SIOUX FALLS, S.D. (KELO) — A Sioux Falls woman has a word of warning to the thousands of bikers in South Dakota for this week’s Sturgis Motorcycle Rally: wear your helmet! Breinna Grace credits a helmet for saving her life following a crash last year, that resulted in a stroke and put her in a medically-induced coma.
Breinna spent time in the ICU followed by months of rehab. Her family is calling her recovery nothing short of a miracle. Now Breinna wants all rally-goers to stay safe and steer clear of the medical ordeal she’s had to endure.
Playing a simple game of dominoes with her parents marks another sign of progress for Breinna Grace.
“I’m very thankful to be where I’m at,” Breinna said.
Playtime can be therapeutic for someone who’s gone through so much.
“Just trying to keep that improvement going,” Breina said.
Breinna was a passenger on a motorcycle driven by her former boyfriend that collided with a car on the east side of Sioux Falls in May of 2022.
“I had just bought a full-face helmet right before my accident, I went head-first into a car, I believe,” Breinna said.
The crash left Breinna with severe brain damage.
“It was a Jello-effect brain damage just from getting thrown. My brain just bounced around,” Breina said.
Breinna still deals with the effects of the stroke she suffered as a result of the crash.
“When I smile, you can tell this side doesn’t quite come up all the way like it used to,” Breinna.
Yet, Breinna still smiles through it all. Including 25 surgeries since the crash, and more procedures in the future.
“Can you imagine having 25 surgeries?” Breinna’s mom Julie Grace said.
Early on, Breinna’s parents didn’t think she’d survive.
“We’re about ready, getting to a point where we just about unplugged, because of the damage and everything we were hearing. And we had one doctor that said keep believing,” Julie Grace said.
So the family kept on believing. And their faith, along with Breinna’s fortitude, resulted in a remarkable recovery.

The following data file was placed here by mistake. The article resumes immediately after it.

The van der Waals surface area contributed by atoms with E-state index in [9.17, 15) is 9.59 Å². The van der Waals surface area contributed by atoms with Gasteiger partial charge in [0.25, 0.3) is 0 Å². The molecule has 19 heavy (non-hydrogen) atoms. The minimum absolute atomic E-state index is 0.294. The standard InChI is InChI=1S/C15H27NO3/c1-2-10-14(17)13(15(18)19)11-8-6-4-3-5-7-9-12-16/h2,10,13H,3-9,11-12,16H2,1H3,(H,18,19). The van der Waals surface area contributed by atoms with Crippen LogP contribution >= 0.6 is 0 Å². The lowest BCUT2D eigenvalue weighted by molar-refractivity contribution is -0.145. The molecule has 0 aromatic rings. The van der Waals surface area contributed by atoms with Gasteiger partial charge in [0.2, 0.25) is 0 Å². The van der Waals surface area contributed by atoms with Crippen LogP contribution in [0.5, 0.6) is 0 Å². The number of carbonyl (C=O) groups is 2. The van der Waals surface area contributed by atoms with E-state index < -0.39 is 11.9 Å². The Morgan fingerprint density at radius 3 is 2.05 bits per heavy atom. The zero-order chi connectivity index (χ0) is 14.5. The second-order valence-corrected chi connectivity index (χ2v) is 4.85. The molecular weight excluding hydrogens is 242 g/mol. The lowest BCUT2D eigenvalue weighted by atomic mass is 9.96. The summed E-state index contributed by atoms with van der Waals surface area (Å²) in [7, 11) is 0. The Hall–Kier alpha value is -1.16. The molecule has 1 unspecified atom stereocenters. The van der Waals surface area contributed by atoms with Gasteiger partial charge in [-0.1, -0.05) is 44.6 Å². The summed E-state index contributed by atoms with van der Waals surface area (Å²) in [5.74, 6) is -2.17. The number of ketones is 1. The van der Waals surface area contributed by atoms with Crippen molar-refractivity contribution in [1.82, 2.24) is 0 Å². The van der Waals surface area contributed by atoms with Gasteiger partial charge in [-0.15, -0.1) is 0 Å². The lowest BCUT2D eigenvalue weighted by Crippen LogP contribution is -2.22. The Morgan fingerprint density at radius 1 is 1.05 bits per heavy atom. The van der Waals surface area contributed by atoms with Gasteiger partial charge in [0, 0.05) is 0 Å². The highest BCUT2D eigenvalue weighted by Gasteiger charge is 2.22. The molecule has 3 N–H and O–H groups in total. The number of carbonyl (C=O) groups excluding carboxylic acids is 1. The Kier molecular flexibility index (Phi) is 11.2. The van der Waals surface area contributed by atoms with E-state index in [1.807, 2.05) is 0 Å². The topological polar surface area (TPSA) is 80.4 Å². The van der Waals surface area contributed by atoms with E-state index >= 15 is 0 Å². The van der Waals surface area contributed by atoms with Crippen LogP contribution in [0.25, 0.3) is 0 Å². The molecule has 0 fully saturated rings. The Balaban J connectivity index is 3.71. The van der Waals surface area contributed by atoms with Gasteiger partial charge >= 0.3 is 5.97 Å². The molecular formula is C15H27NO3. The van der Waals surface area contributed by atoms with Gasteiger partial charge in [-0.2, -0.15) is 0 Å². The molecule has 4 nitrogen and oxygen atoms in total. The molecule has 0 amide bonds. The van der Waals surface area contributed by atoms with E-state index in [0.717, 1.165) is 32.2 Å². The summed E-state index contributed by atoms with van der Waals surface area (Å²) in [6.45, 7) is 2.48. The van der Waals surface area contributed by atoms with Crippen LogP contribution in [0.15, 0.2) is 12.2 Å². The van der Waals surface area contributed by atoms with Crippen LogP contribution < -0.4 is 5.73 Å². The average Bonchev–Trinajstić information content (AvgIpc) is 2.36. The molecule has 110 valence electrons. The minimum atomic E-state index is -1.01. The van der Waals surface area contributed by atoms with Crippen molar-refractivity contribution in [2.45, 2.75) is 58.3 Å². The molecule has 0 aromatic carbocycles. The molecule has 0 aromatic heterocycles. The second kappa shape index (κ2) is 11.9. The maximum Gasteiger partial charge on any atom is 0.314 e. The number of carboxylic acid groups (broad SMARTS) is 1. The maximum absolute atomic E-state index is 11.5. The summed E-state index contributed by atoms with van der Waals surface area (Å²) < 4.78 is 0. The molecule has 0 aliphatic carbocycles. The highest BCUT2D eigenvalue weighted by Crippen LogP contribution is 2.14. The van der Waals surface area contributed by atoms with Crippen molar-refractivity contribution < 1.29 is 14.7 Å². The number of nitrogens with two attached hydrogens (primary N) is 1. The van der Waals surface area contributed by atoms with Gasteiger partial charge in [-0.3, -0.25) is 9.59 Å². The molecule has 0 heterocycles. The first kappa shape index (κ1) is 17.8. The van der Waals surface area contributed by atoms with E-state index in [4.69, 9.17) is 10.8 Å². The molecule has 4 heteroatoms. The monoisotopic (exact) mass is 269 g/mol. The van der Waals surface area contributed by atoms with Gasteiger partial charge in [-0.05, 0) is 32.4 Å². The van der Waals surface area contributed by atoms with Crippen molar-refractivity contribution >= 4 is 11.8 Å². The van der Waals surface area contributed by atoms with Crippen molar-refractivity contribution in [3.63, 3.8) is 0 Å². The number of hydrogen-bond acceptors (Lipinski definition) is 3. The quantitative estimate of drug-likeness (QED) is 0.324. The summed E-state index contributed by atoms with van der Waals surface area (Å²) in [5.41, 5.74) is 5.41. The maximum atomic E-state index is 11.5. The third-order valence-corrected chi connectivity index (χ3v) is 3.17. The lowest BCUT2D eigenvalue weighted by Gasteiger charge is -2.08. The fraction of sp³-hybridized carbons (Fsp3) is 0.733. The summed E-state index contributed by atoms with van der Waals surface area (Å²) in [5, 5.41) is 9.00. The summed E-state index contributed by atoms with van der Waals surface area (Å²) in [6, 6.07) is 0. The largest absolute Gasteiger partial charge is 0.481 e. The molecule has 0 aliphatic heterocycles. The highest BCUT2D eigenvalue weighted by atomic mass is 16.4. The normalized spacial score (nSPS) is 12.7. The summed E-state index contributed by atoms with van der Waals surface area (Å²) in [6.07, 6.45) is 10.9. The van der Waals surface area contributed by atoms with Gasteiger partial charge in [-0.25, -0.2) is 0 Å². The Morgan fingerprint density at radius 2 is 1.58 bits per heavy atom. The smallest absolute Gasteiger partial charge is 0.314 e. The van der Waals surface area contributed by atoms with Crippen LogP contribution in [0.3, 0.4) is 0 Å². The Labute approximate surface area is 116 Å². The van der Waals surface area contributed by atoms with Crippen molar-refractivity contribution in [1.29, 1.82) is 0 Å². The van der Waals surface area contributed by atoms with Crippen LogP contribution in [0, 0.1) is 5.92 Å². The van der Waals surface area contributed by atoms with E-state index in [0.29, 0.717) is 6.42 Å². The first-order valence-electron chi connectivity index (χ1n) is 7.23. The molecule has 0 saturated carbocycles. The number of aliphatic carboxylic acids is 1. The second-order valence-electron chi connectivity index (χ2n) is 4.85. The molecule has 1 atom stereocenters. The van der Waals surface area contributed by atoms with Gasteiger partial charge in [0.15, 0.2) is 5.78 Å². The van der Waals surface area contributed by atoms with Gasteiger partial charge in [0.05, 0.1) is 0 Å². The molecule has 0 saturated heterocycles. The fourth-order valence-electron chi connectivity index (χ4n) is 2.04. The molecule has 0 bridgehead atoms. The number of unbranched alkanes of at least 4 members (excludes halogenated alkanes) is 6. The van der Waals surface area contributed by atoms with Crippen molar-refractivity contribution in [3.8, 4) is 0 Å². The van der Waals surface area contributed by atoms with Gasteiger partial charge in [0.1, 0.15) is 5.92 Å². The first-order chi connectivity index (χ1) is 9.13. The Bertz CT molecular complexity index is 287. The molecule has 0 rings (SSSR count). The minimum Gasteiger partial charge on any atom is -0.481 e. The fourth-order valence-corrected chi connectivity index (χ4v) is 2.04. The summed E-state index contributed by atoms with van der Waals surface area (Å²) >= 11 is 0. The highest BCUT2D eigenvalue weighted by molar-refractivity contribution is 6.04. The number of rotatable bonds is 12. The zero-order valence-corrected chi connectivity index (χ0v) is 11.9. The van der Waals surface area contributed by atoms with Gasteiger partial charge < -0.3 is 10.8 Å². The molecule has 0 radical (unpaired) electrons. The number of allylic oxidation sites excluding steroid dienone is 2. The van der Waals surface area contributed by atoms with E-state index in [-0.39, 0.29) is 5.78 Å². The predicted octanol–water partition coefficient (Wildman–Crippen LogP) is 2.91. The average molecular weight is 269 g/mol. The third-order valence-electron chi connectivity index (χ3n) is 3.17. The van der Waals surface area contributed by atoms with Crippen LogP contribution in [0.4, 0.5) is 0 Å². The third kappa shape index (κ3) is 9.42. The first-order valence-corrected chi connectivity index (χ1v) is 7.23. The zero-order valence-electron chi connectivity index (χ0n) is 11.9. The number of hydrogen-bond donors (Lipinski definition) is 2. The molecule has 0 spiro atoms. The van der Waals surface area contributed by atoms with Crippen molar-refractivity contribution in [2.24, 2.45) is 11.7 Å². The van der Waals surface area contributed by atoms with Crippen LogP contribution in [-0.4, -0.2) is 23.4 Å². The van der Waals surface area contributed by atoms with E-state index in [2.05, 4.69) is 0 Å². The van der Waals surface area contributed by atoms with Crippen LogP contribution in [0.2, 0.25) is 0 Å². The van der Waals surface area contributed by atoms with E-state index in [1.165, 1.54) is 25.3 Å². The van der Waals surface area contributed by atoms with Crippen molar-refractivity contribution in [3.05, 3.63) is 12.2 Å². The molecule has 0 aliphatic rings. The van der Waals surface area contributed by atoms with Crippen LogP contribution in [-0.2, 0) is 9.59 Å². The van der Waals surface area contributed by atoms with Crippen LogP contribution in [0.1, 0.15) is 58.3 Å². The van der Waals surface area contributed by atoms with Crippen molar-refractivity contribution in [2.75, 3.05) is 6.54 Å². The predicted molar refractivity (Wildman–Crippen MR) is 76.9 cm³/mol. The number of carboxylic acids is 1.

“I had to relearn like short-term memory, improving that. A lot of that stuff, like cognitive. Things you, honestly, I took for granted before,” Breinna said.
“It’s like when I grow up, I want to be like Bre. She’s driven, she looks at the high side. There’s lows, but she’s always looking at the high side,” Julie Grace said.
Breinna had to be fitted with a breathing tube during her recovery, and scarring around her airway prevented her from talking for ten months.
“And my recovery nurse, I was talking to her the whole time. She was so nice, just listening. I told her I hadn’t talked for ten months and she told, like, one of the other nurses in the recovery room, that nurse came by and she goes like ten months?! It’s like, yeah,” (laughs) Breinna said.
Breinna does her physical therapy from home now and that includes going on long walks throughout the neighborhood to build up her strength and stamina; finding triumph in every step forward.
“So it’s definitely been a process of adapting. Adapting is a huge thing. Just getting used to what you do have,” Breinna said.
Breinna credits wearing her helmet for saving her from suffering any spinal injuries.
“Helmets, they do a lot. I can’t imagine where I’d be if I didn’t have a helmet. I don’t think I’d be here. I really don’t,” Breinna said.
Breinna got her motorcycle license shortly before her crash. Now she never plans to ride again. While she understands the freedom of the open road that lures so many bikers to Sturgis, she hopes they never forget their helmets.
“Don’t just get happy because it’s the Sturgis Rally and everyone’s out there riding. Be smart with your choices,” Breinna said.
Breinna turned 21 in May. She had to put her career goals on hold during her hospitalization and rehab. Once she’s healthy enough, she plans to pursue a career in speech therapy, inspired by the therapists who helped her during her recovery.